The Student’s Elements of Geology

Author: Charles Lyell

Upper Miocene Beds of Oeningen, in Switzerland.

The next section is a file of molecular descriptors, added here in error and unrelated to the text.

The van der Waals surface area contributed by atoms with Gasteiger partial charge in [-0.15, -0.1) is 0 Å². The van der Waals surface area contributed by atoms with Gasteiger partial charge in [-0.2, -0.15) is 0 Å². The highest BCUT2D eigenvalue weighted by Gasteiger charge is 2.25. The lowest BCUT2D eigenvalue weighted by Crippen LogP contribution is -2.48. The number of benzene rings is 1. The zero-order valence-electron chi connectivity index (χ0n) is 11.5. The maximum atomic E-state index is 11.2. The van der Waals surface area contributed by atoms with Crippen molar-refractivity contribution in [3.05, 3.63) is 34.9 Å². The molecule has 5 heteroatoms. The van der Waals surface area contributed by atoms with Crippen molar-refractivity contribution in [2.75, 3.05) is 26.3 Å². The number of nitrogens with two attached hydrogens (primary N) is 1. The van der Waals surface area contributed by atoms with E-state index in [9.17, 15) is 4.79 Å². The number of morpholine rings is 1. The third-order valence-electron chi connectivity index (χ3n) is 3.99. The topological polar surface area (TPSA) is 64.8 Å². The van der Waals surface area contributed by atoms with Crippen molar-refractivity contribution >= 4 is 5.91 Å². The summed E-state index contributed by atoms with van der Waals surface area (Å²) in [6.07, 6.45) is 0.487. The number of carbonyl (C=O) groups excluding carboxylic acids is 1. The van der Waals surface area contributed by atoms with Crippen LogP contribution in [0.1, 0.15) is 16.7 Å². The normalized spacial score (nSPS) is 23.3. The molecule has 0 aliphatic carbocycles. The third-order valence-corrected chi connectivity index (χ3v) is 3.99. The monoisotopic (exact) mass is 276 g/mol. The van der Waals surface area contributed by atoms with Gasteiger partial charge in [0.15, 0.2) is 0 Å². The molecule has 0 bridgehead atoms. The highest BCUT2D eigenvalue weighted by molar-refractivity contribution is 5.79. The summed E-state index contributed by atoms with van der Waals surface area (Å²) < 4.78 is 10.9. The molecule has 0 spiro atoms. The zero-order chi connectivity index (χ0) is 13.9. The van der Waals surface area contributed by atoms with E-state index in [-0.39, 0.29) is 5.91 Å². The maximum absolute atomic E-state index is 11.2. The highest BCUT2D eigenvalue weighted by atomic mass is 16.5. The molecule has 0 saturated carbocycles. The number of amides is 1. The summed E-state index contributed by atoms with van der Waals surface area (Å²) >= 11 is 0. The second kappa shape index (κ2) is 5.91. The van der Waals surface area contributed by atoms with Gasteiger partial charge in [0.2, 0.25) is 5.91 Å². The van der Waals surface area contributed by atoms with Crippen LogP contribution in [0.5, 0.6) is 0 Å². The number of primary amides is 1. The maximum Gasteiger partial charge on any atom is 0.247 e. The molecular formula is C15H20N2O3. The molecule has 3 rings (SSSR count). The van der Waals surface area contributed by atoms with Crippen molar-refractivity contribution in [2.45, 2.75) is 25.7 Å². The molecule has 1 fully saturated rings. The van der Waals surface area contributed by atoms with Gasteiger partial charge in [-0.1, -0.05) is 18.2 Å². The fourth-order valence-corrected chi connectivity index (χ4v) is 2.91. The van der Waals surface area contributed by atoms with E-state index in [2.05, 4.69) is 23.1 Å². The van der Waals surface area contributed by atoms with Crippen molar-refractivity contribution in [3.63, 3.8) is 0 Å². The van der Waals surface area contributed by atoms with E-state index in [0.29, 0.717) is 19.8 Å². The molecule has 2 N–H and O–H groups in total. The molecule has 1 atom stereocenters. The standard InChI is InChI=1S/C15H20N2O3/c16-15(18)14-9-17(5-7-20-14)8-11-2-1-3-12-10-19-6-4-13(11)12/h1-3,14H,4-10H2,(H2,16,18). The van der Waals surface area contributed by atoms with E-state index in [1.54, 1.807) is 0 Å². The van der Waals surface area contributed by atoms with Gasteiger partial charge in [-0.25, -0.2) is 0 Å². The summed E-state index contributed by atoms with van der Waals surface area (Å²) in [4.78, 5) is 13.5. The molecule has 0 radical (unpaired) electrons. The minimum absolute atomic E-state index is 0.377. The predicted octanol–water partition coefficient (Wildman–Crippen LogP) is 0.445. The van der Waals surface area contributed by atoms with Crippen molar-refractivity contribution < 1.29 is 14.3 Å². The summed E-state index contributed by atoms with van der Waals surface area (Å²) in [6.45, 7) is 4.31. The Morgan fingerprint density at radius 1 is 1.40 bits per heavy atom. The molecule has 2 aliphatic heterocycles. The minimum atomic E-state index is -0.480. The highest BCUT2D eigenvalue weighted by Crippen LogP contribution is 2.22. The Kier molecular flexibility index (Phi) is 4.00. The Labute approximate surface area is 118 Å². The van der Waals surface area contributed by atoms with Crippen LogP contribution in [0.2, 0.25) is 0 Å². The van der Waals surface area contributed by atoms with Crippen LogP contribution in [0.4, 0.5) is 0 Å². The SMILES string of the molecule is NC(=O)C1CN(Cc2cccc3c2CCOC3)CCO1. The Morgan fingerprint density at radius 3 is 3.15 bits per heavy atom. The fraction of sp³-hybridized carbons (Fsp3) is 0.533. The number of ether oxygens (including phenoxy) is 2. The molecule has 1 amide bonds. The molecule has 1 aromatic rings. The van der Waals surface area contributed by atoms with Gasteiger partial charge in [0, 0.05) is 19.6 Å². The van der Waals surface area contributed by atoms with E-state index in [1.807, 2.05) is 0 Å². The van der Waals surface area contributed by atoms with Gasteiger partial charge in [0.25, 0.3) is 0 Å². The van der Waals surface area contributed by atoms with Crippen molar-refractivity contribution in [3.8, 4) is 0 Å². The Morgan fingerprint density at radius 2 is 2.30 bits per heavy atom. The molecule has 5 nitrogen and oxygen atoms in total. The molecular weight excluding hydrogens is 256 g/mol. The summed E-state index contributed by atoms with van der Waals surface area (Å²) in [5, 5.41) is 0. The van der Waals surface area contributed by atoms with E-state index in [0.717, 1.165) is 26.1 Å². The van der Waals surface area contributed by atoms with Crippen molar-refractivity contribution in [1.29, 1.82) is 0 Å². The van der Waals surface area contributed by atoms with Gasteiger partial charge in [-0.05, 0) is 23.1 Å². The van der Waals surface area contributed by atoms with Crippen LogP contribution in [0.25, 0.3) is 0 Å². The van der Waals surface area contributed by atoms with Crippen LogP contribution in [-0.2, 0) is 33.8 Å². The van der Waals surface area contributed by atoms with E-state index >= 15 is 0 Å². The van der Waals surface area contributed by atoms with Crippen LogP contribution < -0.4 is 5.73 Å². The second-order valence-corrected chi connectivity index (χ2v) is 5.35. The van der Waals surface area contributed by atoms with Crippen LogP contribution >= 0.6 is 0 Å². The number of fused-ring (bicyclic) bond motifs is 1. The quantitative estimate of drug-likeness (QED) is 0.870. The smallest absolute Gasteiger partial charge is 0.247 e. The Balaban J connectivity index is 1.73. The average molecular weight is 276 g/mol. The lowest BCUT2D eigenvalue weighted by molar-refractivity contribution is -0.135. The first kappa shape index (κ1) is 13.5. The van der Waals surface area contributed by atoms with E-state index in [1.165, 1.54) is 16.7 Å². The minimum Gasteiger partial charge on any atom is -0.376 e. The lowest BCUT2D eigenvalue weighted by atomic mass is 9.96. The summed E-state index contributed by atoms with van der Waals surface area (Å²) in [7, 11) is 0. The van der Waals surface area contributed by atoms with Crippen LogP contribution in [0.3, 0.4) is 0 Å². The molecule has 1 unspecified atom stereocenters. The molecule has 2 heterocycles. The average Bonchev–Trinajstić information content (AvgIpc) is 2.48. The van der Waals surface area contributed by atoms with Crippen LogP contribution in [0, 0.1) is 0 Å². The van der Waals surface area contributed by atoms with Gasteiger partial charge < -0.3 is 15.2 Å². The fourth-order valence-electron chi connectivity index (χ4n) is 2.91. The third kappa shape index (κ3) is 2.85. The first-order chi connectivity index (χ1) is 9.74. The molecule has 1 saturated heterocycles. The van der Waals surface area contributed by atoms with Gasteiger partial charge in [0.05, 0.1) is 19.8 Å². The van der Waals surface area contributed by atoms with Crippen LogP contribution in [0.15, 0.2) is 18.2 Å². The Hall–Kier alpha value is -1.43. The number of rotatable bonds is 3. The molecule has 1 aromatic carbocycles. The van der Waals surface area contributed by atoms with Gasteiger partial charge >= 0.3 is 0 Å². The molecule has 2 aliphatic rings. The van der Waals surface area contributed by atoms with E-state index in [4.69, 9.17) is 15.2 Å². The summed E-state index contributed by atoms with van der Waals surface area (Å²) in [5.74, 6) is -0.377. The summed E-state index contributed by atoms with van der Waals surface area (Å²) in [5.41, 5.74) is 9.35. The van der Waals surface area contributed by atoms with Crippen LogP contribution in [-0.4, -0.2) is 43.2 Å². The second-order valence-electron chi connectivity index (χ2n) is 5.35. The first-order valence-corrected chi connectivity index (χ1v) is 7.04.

The faluns of the Loire first served, as already stated, as the type of the Miocene formations in Europe. They yielded a plentiful harvest of marine fossil shells and corals, but were entirely barren of plants and insects. In Switzerland, on the other hand, deposits of the same age have been discovered, remarkable for their botanical and entomological treasures. We are indebted to Professor Heer, of Zurich, for the description, restoration, and classification of several hundred species and varieties of these fossil plants, the whole of which he has illustrated by excellent figures in his "Flora Tertiaria Helvetiae." This great work, and those of Adolphe Brongniart, Unger, Goppert and others, show that this class of fossils is beginning to play the same important part in the classification of the tertiary strata containing lignite or brown coal as an older flora has long played in enabling us to understand the ancient coal or carboniferous formation. No small skepticism has always prevailed among botanists as to whether the leaves alone and the wood of plants could ever afford sufficient data for determining even genera and families in the vegetable kingdom. In truth, before such remains could be rendered available a new science had to be created. It was necessary to study the outlines, nervation, and microscopic structure of the leaves, with a degree of care which had never been called for in the classification of living plants, where the flower and fruit afforded characters so much more definite and satisfactory. As geologists, we can not be too grateful to those who, instead of despairing when so difficult a task was presented to them, or being discouraged when men of the highest scientific attainments treated the fossil leaves as worthless, entered with full faith and enthusiasm into this new and unexplored field. That they should frequently have fallen into errors was unavoidable, but it is remarkable, especially if we inquire into the history of Professor Heer’s researches, how often early conjectures as to the genus and family founded on the leaves alone were afterwards confirmed when fuller information was obtained. As examples to be found on comparing Heer’s earlier and later works, I may instance the chestnut, elm, maple, cinnamon, magnolia, buckbean or Menyanthes, vine, buckthorn (Rhamnus), Andromeda and Myrica, and among the conifers Sequoia and Taxodium. In all these cases the plants were first recognised by their leaves, and the accuracy of the determination was afterwards confirmed when the fruit, and in some instances both fruit and flower, were found attached to the same stem as the leaves.